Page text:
Coalition Pushes Massive Utility to Shape Up
The Center and dozens of allies just launched the Clean Up TVA Coalition.
With the nation’s largest public power provider planning to convert two coal plants to methane plants — and adding 149 miles of pipeline — the coalition is demanding TVA start cutting its emissions now to transition to a clean energy future by 2030.
“People are fed up with this utility bowing to the fossil fuel industry,” said Gaby Sarri-Tobar, with the Center’s Energy Justice program. “TVA officials have raked in profits by ignoring the climate emergency while its customers face skyrocketing utility bills and climate catastrophes. We’re holding their feet to the fire.”
Bill Would Ban Wildlife-Killing Contests
More than a dozen members of Congress introduced legislation on Tuesday that would outlaw wildlife-killing contests on more than 500 million acres. The contests have already been banned in eight states; the new bill would require agencies to ban them across the nation’s federal public lands.
Thousands of important native carnivores and other wildlife — including coyotes, foxes, bobcats, mountain lions, prairie dogs and even wolves — are killed during these competitions every year.
“It’s time for us to end the mass slaughter contests of America’s wild carnivores once and for all,” said Stephanie Kurose, a senior policy specialist at the Center.
Revelator: How Oil Development Hurts These Forests
New research shows that oil drilling in Canada’s boreal forest is changing how wolves, caribou, bears and other species interact. Woodland caribou have declined alarmingly — but it’s not the wolves’ fault.
Learn more in The Revelator, and don’t miss out on the e-newsletter bringing you each week’s best environmental articles and essays.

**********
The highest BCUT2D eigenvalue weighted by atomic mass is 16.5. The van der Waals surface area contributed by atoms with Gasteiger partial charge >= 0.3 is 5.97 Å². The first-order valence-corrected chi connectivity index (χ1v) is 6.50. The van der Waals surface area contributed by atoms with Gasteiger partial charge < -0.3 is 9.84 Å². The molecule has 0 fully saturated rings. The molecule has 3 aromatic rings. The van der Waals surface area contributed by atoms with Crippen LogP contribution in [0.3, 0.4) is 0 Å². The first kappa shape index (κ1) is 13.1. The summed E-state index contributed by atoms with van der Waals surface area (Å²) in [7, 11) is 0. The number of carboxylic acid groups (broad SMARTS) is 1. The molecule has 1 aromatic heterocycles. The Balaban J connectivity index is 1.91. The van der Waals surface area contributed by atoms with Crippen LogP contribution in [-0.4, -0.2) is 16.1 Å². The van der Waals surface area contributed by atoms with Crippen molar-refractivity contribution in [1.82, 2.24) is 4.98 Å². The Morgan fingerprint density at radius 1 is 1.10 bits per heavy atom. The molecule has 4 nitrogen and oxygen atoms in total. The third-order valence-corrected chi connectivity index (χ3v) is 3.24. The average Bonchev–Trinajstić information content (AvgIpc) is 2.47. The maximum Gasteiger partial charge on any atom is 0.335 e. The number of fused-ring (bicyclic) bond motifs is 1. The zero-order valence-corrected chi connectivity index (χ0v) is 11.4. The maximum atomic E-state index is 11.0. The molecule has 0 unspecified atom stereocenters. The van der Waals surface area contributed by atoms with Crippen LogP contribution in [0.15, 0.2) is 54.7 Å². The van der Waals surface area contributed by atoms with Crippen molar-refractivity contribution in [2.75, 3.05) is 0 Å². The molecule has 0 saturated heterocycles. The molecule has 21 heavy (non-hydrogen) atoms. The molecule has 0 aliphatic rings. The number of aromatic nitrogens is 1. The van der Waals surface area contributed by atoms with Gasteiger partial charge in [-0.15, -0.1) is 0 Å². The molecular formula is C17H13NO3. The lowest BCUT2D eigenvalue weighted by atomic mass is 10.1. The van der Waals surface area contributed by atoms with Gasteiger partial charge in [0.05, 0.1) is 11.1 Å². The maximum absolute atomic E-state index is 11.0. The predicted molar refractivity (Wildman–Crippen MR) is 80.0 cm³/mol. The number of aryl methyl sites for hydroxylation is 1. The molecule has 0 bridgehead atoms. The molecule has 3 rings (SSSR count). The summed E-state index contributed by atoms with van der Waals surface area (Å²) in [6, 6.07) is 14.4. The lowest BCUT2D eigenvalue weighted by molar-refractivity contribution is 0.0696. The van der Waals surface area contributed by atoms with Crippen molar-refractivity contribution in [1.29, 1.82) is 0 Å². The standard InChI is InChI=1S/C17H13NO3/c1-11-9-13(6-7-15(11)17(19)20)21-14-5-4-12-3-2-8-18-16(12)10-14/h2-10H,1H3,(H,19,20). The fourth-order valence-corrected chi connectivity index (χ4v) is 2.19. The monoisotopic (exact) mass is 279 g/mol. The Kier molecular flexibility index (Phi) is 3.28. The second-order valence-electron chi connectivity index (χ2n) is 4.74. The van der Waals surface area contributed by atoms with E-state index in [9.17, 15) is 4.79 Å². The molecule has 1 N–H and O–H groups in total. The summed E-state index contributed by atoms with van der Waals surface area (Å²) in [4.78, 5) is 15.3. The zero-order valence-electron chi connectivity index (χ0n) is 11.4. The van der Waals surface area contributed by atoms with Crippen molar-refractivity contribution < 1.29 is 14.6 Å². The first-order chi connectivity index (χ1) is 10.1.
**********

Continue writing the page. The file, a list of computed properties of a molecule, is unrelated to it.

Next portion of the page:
98 Lawmakers Join Our Call for Bold Climate Action
Ever since President Biden took office, the Center and allies have been pressing him to use executive action — which doesn’t need congressional approval — to declare a climate emergency and reject fossil fuel expansion.
Now almost 100 federal legislators have joined us.
This spring the 98-strong Congressional Progressive Caucus unveiled its list of priority executive actions — including to help us avoid climate change’s worst effects before it’s too late.
Acknowledging stalled climate progress in Congress, the caucus is pushing the president to declare a climate emergency, ban crude oil exports, ban federal fossil fuel leasing, and use the Defense Production Act to manufacture renewable energy technologies.
That’s Wild: Fugitive Flamingo Seen 17 Years Later
On July 4, 2005, African flamingo No. 492 evaded keepers at the Sedgwick County Zoo in Kansas and took flight in the middle of a thunderstorm.
Fast forward to March 10, 2022, nearly 17 years later: The pink avian fugitive has been spotted again — now off the coast of Texas, alive and well.
Read more about the flamingo’s adventures at CNN.